Part of Brian wants to protest. He really has enjoyed Katherine's company over the last several months, and the prospect of losing yet another friend is hardly appealing. But he knows that Katherine's reasoning is correct, so he offers a gracious smile.
"Let's be honest," Katherine adds, slipping back into that wry tone that Brian finds so amusing. "I've used up a good number of my years on this earth, and I've spent far too many of them without my son. If I have a second chance with him, I need to take it."
"Of course. You know I wish you nothing but the best."
"And I wish you the same. Brian, I've been fortunate to have you in my life. Anyone else would be, too."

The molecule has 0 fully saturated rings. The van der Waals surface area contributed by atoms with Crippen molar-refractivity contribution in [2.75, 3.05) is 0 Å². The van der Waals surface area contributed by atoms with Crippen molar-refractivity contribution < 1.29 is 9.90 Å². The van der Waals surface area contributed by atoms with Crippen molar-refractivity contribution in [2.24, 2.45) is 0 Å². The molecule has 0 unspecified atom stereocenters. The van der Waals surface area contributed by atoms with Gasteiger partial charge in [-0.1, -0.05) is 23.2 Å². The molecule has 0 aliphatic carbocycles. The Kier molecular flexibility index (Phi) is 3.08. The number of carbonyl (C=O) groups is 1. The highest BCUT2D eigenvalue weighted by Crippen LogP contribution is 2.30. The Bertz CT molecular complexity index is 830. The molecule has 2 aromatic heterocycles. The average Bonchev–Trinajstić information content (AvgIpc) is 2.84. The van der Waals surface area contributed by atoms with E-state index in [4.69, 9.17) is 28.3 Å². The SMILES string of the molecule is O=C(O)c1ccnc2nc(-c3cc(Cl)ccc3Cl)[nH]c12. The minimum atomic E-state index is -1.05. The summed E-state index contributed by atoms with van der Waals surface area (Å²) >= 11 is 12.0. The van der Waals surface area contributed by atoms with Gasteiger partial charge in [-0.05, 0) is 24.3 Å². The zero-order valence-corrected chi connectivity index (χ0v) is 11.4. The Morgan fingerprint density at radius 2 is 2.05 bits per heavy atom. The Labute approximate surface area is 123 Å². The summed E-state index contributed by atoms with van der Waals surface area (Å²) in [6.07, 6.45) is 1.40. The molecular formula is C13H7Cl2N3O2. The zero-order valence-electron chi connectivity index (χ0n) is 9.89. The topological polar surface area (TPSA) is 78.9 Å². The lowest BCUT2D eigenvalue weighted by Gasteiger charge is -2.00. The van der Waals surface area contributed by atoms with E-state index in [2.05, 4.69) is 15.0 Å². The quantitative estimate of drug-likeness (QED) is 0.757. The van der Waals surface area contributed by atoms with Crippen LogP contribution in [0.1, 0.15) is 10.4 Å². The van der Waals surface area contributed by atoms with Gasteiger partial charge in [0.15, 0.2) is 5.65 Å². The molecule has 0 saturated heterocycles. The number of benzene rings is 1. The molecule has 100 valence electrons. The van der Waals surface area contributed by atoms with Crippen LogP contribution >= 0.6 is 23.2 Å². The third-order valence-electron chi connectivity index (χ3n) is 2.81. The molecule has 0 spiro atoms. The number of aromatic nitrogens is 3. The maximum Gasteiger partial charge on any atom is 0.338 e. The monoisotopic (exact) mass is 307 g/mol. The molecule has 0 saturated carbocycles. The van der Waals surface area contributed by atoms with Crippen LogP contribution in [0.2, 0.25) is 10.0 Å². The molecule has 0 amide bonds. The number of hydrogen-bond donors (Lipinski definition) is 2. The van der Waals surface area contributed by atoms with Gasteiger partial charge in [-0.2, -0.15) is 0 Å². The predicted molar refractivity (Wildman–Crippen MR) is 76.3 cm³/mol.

"Let's not talk crazy here," he says.
"Oh, stop with the self-deprecating nonsense! You're a real catch, Brian. Don't forget that I paid good money for you at that auction, and if there's one thing Katherine Fitch does not do, it's spend money foolishly."
He isn't entirely certain that he believes what she is saying, but he appreciates the sentiment.
"Have yourself a good life, Katherine," he says, wishing that he weren't choking up. "And you'd better keep in touch."
"Absolutely. If you ever find yourself in Seattle on business, you had better let me know."
"You've got yourself a deal," Brian says, and this time, he is the one who hugs her.
END OF EPISODE #453
you sad to see Katherine leave King's Bay?
Will Andy's advice inspire Danielle to take action in her life?
Will Bill open a new restaurant?
What will Ryan do now that he has lost Claire?